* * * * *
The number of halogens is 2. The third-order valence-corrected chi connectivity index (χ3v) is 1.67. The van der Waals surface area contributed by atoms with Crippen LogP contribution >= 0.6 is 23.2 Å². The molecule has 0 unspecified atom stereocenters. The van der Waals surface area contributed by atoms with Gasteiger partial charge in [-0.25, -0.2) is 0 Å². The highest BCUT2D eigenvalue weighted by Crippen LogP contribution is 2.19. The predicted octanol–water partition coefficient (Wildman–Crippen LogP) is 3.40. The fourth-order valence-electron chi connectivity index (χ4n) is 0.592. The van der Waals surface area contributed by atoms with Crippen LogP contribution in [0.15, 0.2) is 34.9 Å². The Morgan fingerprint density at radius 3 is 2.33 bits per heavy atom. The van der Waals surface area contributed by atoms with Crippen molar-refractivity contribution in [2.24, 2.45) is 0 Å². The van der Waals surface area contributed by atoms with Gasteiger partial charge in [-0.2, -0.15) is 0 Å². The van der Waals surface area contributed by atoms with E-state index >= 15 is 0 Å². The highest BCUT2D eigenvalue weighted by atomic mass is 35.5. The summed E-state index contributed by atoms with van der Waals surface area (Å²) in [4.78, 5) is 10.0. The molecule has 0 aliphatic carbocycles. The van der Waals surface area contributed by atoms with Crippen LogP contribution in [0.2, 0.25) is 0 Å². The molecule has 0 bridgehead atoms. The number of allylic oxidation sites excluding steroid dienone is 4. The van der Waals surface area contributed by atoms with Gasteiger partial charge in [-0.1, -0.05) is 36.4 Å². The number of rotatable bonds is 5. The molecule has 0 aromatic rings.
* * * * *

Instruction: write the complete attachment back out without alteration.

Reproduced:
The number of halogens is 2. The third-order valence-corrected chi connectivity index (χ3v) is 1.67. The van der Waals surface area contributed by atoms with Crippen LogP contribution >= 0.6 is 23.2 Å². The molecule has 0 unspecified atom stereocenters. The van der Waals surface area contributed by atoms with Gasteiger partial charge in [-0.25, -0.2) is 0 Å². The highest BCUT2D eigenvalue weighted by Crippen LogP contribution is 2.19. The predicted octanol–water partition coefficient (Wildman–Crippen LogP) is 3.40. The fourth-order valence-electron chi connectivity index (χ4n) is 0.592. The van der Waals surface area contributed by atoms with Crippen LogP contribution in [0.15, 0.2) is 34.9 Å². The Morgan fingerprint density at radius 3 is 2.33 bits per heavy atom. The van der Waals surface area contributed by atoms with Crippen molar-refractivity contribution in [2.24, 2.45) is 0 Å². The van der Waals surface area contributed by atoms with Gasteiger partial charge in [-0.2, -0.15) is 0 Å². The van der Waals surface area contributed by atoms with E-state index >= 15 is 0 Å². The highest BCUT2D eigenvalue weighted by atomic mass is 35.5. The summed E-state index contributed by atoms with van der Waals surface area (Å²) in [4.78, 5) is 10.0. The molecule has 0 aliphatic carbocycles. The van der Waals surface area contributed by atoms with Crippen LogP contribution in [0.2, 0.25) is 0 Å². The molecule has 0 bridgehead atoms. The number of allylic oxidation sites excluding steroid dienone is 4. The van der Waals surface area contributed by atoms with Gasteiger partial charge in [-0.1, -0.05) is 36.4 Å². The number of rotatable bonds is 5. The molecule has 0 aromatic rings.